Repository logo

Dendritic cell based cancer vaccines using adenovirally mediated expression of the HER-2/neu gene and apoptotic tumor cells expressing heat shock protein 70



Journal Title

Journal ISSN

Volume Title




Degree Level



Human Epidermal Growth Factor Receptor 2 (HER-2/neu) is a breast tumor antigen (Ag) commonly overexpressed in 30% of breast cancer cases. Both HER-2/neu-targeted DNA-based and transgene modified dendritic cell (DC)-based vaccines are potent elements in eliciting HER-2/neu specific antitumor immune responses; however, there has been no side-by-side comparison of these two different immunization methods. We utilized an in vivo murine tumor model expressing the rat neu Ag to compare the immunization efficacy between DC transduced with replication-deficient adenovirus containing neu (AdVneu), to form DCneu, and plasmid DNA (pcDNA) vaccine. DCneu displayed an upregulation of immunologically important molecules and inflammatory cytokines expression such as IL-6 that partially mediated conversion of the regulatory T (Tr) cell suppression. Wildtype FVB/N mice immunized with DCneu induced stronger HER-2/neu-specific humoral and cellular immune responses compared to plasmid DNA immunized mice. Furthermore, mice immunized with DCneu remained completely protected from tumor challenge compared to partial or no protection observed in DNA immunized mice in two tumor animal models. In FVBneuN transgenic mice, which develop spontaneous breast tumors at 4-8 months of age, DCneu significantly delayed tumor onset when immunization conducted in mice at a younger age. Taken together, we demonstrated that a HER-2/neu-gene modified DC vaccine is more potent than a plasmid DNA vaccine in inducing neu specific immune responses resulting in greater protective and preventative effects in the tumor models examined. In another study, we examined the use of a DC-based cancer vaccine involving the phagocytosis of apoptotic tumor cells expressing heat shock protein 70 (HSP70). The dual role of HSP70, as an antigenic peptide chaperone and danger signal, makes it especially important in DC-based vaccination. In this study, we investigated the impacts of apoptotic transgenic MCA/HSP tumor cells expressing HSP70 on DC maturation, T cell stimulation and overall vaccine efficacy. We found that DC with phagocytosis of MCA/HSP in the early phase of apoptosis expressed more peptide-major histocompatibility class (pMHC) I complexes, stimulated stronger cytotoxic T lymphocytes (CTL) responses and induced greater immune protection against MCA tumor cell challenge, compared to mice immunized with DC that phagocytosed MCA/HSP cells in the late phase of apoptosis. Taken together, our data demonstrated that HSP70 expression on apoptotic tumor cells stimulated DC maturation and DC with phagocytosis of apoptotic tumor cells expressing HSP70 in early phase of apoptosis more efficiently induced tumor-specific CTL responses and immunity than DC with phagocytosis of apoptotic tumor cells in late phase of apoptosis. Overall, we have examined variations in designing DC-based cancer vaccines in two completely different model systems. Taken together, our results may have an important impact in designing DC-based antitumor vaccines.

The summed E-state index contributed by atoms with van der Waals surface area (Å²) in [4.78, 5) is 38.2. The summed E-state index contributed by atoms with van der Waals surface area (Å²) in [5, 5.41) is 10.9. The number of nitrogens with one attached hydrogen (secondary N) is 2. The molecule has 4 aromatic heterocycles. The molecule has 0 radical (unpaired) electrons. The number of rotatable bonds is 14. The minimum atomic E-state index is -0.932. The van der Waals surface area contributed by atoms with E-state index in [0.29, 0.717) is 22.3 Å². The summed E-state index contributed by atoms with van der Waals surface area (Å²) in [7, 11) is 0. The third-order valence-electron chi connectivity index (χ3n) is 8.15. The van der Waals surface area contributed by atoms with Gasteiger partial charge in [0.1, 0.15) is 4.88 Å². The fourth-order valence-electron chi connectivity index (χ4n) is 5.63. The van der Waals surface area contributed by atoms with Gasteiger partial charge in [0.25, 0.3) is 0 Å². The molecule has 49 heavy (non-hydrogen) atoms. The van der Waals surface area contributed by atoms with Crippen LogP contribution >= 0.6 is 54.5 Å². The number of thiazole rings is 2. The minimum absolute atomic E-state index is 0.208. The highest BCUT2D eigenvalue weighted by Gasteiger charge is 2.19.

replication deficient adenovirus, cancer vaccine, breast cancer, dendritic cell, HER-2/neu, apoptosis, Heat Shock Protein 70



Doctor of Philosophy (Ph.D.)






Part Of